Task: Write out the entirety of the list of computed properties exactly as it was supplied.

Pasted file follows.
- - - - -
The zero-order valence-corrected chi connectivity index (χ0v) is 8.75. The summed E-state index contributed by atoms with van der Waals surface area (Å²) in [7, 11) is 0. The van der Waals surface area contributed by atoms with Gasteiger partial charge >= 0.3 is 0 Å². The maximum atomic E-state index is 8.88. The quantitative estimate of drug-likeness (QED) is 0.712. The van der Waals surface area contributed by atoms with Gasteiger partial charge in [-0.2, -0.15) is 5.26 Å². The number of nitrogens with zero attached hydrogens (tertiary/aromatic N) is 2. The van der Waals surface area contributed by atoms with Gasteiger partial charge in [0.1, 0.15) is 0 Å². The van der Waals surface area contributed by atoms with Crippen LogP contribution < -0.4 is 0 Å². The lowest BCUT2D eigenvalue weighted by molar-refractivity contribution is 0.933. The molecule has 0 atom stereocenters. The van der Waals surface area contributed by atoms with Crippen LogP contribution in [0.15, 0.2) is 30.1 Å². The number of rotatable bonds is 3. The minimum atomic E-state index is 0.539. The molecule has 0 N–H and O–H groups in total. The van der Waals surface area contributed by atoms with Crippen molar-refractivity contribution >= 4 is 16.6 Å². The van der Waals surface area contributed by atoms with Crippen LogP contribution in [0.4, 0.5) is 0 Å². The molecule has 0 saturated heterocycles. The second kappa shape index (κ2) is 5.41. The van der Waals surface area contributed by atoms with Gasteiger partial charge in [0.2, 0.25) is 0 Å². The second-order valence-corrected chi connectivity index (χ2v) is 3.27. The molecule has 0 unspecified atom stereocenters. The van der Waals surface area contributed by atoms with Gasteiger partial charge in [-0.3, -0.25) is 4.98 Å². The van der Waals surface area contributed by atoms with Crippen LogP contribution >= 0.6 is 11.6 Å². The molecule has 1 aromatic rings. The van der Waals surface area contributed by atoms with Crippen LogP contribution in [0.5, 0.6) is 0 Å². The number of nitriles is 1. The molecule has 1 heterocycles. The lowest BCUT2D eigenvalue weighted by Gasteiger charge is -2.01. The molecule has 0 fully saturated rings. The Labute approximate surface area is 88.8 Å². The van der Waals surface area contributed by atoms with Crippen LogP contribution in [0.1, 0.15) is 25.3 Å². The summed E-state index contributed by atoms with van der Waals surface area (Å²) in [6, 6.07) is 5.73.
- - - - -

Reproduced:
The zero-order valence-corrected chi connectivity index (χ0v) is 8.75. The summed E-state index contributed by atoms with van der Waals surface area (Å²) in [7, 11) is 0. The van der Waals surface area contributed by atoms with Gasteiger partial charge >= 0.3 is 0 Å². The maximum atomic E-state index is 8.88. The quantitative estimate of drug-likeness (QED) is 0.712. The van der Waals surface area contributed by atoms with Gasteiger partial charge in [-0.2, -0.15) is 5.26 Å². The number of nitrogens with zero attached hydrogens (tertiary/aromatic N) is 2. The van der Waals surface area contributed by atoms with Gasteiger partial charge in [0.1, 0.15) is 0 Å². The van der Waals surface area contributed by atoms with Crippen LogP contribution < -0.4 is 0 Å². The lowest BCUT2D eigenvalue weighted by molar-refractivity contribution is 0.933. The molecule has 0 atom stereocenters. The van der Waals surface area contributed by atoms with Crippen LogP contribution in [0.15, 0.2) is 30.1 Å². The number of rotatable bonds is 3. The minimum atomic E-state index is 0.539. The molecule has 0 N–H and O–H groups in total. The van der Waals surface area contributed by atoms with Crippen molar-refractivity contribution >= 4 is 16.6 Å². The van der Waals surface area contributed by atoms with Crippen LogP contribution in [0.4, 0.5) is 0 Å². The molecule has 0 saturated heterocycles. The second kappa shape index (κ2) is 5.41. The van der Waals surface area contributed by atoms with Gasteiger partial charge in [0.2, 0.25) is 0 Å². The second-order valence-corrected chi connectivity index (χ2v) is 3.27. The molecule has 0 unspecified atom stereocenters. The van der Waals surface area contributed by atoms with Gasteiger partial charge in [-0.3, -0.25) is 4.98 Å². The van der Waals surface area contributed by atoms with Crippen LogP contribution >= 0.6 is 11.6 Å². The molecule has 1 aromatic rings. The van der Waals surface area contributed by atoms with Crippen LogP contribution in [0.5, 0.6) is 0 Å². The number of nitriles is 1. The molecule has 1 heterocycles. The lowest BCUT2D eigenvalue weighted by Gasteiger charge is -2.01. The molecule has 0 fully saturated rings. The Labute approximate surface area is 88.8 Å². The van der Waals surface area contributed by atoms with Crippen LogP contribution in [0.1, 0.15) is 25.3 Å². The summed E-state index contributed by atoms with van der Waals surface area (Å²) in [6, 6.07) is 5.73.